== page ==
Amitriptyline is neurotoxic to peripheral nerve fibers, causing direct injury to axons that produce Wallerian degeneration of the nerve fibers. This occurs even though the drug is applied outside the peripheral nerve bundle in relatively low doses. An increased neurotoxic effect was observed with increasing doses of amitriptyline applied to the sciatic nerve. This effect of amitriptyline is consistent with the functional and behavioral data we report and with previous studies in which amitriptyline was injected percutaneously on sciatic nerve rats 10or subcutaneously. 21
The pathologic process invoked by amitriptyline is Wallerian degeneration and was first described by Augustus Waller in 1850 in the context of nerve transection. 25It is a complex process that begins with injury to the axon and results with degeneration of the axon and its support cells (collectively termed the nerve fiber ) from the site of axonal injury distally to the terminal tissue. The axon initially becomes electron dense or dark staining, and this is rapidly followed by clumping of organelle and other particles in the axoplasm, swelling of the axon, and disintegration. During this time, axon–Schwann cell communication is altered, and Schwann cells become activated (expressing proinflammatory cytokines) and undergo mitosis. Myelin is disintegrated and phagocytosed by Schwann cells and by invading hematogenous macrophages, which are recruited in large numbers several days after the start of Wallerian degeneration in response to upregulation of tumor necrosis factor α and other proinflammatory chemoattractant proteins. This process occurs in a proximal–distal direction from the site of injury throughout the distal neurologic tissue in a sequential temporal pattern and is often the intended neurolytic process associated with cryolysis or the injection of alcohol. In these cases, it is intended to cause essentially irreversible change in the function of the nervous system rather than the short-term and more reversible changes caused by neurotoxic agents injuring Schwann cells or myelin and sparing the axon.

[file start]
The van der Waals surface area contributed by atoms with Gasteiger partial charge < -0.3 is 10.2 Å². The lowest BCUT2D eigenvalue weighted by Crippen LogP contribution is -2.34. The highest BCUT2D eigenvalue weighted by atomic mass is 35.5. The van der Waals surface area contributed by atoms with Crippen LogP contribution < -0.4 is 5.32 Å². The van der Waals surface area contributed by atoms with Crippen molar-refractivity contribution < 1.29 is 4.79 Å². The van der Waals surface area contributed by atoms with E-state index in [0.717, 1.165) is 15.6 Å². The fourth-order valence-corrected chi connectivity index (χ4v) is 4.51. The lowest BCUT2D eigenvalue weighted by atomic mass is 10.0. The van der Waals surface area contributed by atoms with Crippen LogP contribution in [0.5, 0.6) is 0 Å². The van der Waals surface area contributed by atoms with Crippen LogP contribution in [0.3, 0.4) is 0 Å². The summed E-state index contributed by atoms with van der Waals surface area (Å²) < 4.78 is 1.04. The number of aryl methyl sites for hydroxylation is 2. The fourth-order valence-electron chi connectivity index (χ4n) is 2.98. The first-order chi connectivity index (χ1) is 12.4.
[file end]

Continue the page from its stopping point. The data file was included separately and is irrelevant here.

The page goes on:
Although the exact molecular mechanism of amitriptyline neurotoxicity is unclear, it is known that other concentrated local anesthetic agents and severe ischemia can cause Wallerian degeneration, whereas control (vehicle) solutions, such as the saline used in these studies, do not injure nerve. 26,27It is interesting to note the relation of drug concentration to neurotoxic injury, as indicated by the susceptibility of nerve fibers near the periphery of the nerve bundle in the subperineurial space, which are closest to epineural administered drugs. With even low doses (0.625 mg) of amitriptyline administered in the epineural space (in a 0.2 ml volume), we observed some nerve fibers undergoing Wallerian degeneration in the subperineurial space. With higher doses (delivered in the same volume) the number of degenerating fibers was increased, as was their spatial distribution.
The functional consequences of Wallerian degeneration are severe, as axonal communication with muscles/ sense organs is completely interrupted from/to their neurons. Fortunately, peripheral nerve fibers attempt to regenerate in response to neurotrophic factors liberated by denervated and degenerating tissue. There is an important link between nerve degeneration and regeneration in that degeneration must be complete before regeneration can proceed. Both of these processes are driven by proinflammatory cytokines, which we believe are also the principal factors in orchestrating the development of neuropathic pain states. 28This relation is reinforced by the findings in this study, which link severe Wallerian degeneration with hyperalgesia.